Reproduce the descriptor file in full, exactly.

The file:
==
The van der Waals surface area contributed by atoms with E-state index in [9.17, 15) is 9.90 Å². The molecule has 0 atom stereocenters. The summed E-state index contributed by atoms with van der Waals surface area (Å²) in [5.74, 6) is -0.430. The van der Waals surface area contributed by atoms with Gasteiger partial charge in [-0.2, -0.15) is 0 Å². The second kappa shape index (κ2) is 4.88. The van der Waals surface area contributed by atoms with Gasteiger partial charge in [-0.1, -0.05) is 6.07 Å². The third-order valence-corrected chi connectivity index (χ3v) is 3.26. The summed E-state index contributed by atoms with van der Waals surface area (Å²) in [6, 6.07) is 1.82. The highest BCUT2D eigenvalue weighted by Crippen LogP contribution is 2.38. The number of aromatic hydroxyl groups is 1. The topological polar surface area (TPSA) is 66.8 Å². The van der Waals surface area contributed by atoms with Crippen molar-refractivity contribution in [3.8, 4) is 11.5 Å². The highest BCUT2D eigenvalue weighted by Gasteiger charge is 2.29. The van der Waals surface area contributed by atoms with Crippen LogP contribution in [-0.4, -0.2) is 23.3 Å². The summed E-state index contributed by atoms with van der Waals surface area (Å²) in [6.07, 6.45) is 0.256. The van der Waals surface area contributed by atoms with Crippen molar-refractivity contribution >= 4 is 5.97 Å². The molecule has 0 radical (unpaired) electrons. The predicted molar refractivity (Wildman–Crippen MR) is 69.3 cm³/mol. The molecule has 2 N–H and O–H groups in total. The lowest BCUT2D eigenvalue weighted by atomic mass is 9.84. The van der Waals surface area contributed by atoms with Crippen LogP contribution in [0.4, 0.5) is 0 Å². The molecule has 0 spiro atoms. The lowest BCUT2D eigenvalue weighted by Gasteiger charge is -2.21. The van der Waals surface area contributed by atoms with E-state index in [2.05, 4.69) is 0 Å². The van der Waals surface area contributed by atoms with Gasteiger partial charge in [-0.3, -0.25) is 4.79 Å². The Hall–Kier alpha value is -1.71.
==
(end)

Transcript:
The van der Waals surface area contributed by atoms with E-state index in [9.17, 15) is 9.90 Å². The molecule has 0 atom stereocenters. The summed E-state index contributed by atoms with van der Waals surface area (Å²) in [5.74, 6) is -0.430. The van der Waals surface area contributed by atoms with Gasteiger partial charge in [-0.2, -0.15) is 0 Å². The second kappa shape index (κ2) is 4.88. The van der Waals surface area contributed by atoms with Gasteiger partial charge in [-0.1, -0.05) is 6.07 Å². The third-order valence-corrected chi connectivity index (χ3v) is 3.26. The summed E-state index contributed by atoms with van der Waals surface area (Å²) in [6, 6.07) is 1.82. The highest BCUT2D eigenvalue weighted by Crippen LogP contribution is 2.38. The number of aromatic hydroxyl groups is 1. The topological polar surface area (TPSA) is 66.8 Å². The van der Waals surface area contributed by atoms with Crippen molar-refractivity contribution in [3.8, 4) is 11.5 Å². The highest BCUT2D eigenvalue weighted by Gasteiger charge is 2.29. The van der Waals surface area contributed by atoms with Crippen LogP contribution in [-0.4, -0.2) is 23.3 Å². The summed E-state index contributed by atoms with van der Waals surface area (Å²) in [6.07, 6.45) is 0.256. The van der Waals surface area contributed by atoms with Crippen molar-refractivity contribution >= 4 is 5.97 Å². The molecule has 0 radical (unpaired) electrons. The predicted molar refractivity (Wildman–Crippen MR) is 69.3 cm³/mol. The molecule has 2 N–H and O–H groups in total. The lowest BCUT2D eigenvalue weighted by atomic mass is 9.84. The van der Waals surface area contributed by atoms with Crippen LogP contribution in [0.4, 0.5) is 0 Å². The molecule has 0 spiro atoms. The lowest BCUT2D eigenvalue weighted by Gasteiger charge is -2.21. The van der Waals surface area contributed by atoms with E-state index in [2.05, 4.69) is 0 Å². The van der Waals surface area contributed by atoms with Gasteiger partial charge in [-0.3, -0.25) is 4.79 Å². The Hall–Kier alpha value is -1.71.